A key turning point came with the popularization of Hidden Markov Models(HMMs) in the mid-1980s. This approach represented a significant shift “from simple pattern recognition methods, based on templates and a spectral distance measure, to a statistical method for speech processing”—which translated to a leap forward in accuracy.

A large part of the improvement in speech recognition systems since the late 1960s is due to the power of this statistical approach, coupled with the advances in computer technology necessary to implement HMMs.

HMMs took the industry by storm — but they were no overnight success. Jim Baker first applied them to speech recognition in the early 1970s at CMU, and the models themselves had been described by Leonard E. Baum in the ‘60s. It wasn’t until 1980, when Jack Ferguson gave a set of illuminating lectures at the Institute for Defense Analyses, that the technique began to disseminate more widely.

The success of HMMs validated the work of Frederick Jelinek at IBM’s Watson Research Center, who since the early 1970s had advocated for the use of statistical models to interpret speech, rather than trying to get computers to mimic the way humans digest language: through meaning, syntax, and grammar (a common approach at the time). As Jelinek later put it: “Airplanes don’t flap their wings.”

These data-driven approaches also facilitated progress that had as much to do with industry collaboration and accountability as individual eureka moments. With the increasing popularity of statistical models, the ASR field began coalescing around a suite of tests that would provide a standardized benchmark to compare to. This was further encouraged by the release of shared data sets: large corpuses of data that researchers could use to train and test their models on.

In other words: finally, there was an (imperfect) way to measure and compare success.

November 1990, Infoworld

Consumer Availability — The ‘90s

For better and worse, the 90s introduced consumers to automatic speech recognition in a form we’d recognize today. Dragon Dictate launched in 1990 for a staggering $9,000, touting a dictionary of 80,000 words and features like natural language processing (see the Infoworld article above).

These tools were time-consuming (the article claims otherwise, but Dragon became known for prompting users to ‘train’ the dictation software to their own voice). And it required that users speak in a stilted manner: Dragon could initially recognize only 30–40 words a minute; people typically talk around four times faster than that.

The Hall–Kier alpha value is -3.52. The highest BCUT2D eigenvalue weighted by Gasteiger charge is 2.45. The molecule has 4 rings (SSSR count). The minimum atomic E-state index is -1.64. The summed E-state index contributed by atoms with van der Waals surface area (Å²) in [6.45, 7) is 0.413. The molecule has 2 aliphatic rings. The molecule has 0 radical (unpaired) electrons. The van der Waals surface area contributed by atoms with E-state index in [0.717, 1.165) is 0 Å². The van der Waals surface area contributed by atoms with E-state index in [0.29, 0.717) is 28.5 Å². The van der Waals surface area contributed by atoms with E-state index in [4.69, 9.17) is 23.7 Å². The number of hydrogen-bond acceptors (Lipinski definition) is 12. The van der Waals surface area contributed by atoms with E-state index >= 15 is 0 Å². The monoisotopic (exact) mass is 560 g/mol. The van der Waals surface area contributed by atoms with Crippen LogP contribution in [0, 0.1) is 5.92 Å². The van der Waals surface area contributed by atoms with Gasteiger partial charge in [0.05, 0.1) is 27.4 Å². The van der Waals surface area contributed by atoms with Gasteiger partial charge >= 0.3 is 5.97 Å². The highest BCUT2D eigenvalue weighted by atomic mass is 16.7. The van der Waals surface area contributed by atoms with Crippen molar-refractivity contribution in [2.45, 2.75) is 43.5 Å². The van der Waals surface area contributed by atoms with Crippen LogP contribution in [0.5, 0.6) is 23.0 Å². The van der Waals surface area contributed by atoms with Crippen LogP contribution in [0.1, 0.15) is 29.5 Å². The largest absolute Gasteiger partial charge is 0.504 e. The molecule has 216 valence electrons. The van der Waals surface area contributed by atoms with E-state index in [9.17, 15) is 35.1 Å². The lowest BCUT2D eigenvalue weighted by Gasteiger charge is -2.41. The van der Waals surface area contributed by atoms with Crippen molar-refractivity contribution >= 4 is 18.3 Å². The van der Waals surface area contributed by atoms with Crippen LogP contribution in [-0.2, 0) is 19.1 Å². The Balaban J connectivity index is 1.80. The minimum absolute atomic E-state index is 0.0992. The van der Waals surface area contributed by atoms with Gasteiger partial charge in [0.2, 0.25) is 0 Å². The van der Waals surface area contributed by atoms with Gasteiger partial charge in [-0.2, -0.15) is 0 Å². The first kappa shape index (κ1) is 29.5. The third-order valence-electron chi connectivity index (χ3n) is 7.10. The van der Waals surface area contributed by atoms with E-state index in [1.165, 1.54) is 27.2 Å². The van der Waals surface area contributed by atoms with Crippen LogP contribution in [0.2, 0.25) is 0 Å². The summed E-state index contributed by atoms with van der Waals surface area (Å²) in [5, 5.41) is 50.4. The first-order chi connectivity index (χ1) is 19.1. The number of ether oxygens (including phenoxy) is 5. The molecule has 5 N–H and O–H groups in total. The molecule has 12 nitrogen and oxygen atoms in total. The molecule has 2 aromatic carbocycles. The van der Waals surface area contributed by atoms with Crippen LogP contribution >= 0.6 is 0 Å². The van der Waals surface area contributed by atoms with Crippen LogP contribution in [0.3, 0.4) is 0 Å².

But it worked well enough for Dragon to grow into a business with hundreds of employees, and customers spanning healthcare, law, and more. By 1997 the company introduced Dragon NaturallySpeaking, which could capture words at a more fluid pace — and, at $150, a much lower price-tag.

Even so, there may have been as many grumbles as squeals of delight: to the degree that there is consumer skepticism around ASR today, some of the credit should go to the over-enthusiastic marketing of these early products. But without the efforts of industry pioneers James and Janet Baker (who founded Dragon Systems in 1982), the productization of ASR may have taken much longer.

November 1993, IEEE Communications Magazine

Whither Speech Recognition— The Sequel

25 years after J.R. Pierce’s paper was published, the IEEE published a follow-up titled Whither Speech Recognition: the Next 25 Years⁵, authored by two senior employees of Bell Laboratories (the same institution where Pierce worked).

The latter article surveys the state of the industry circa 1993, when the paper was published — and serves as a sort of rebuttal to the pessimism of the original. Among its takeaways:

  • The key issue with Pierce’s letter was his assumption that in order for speech recognition to become useful, computers would need to comprehend what words mean. Given the technology of the time, this was completely infeasible.
  • In a sense, Pierce was right: by 1993 computers had meager understanding of language—and in 2018, they’re still notoriously bad at discerning meaning.
  • Pierce’s mistake lay in his failure to anticipate the myriad ways speech recognition can be useful, even when the computer doesn’t know what the words actually mean.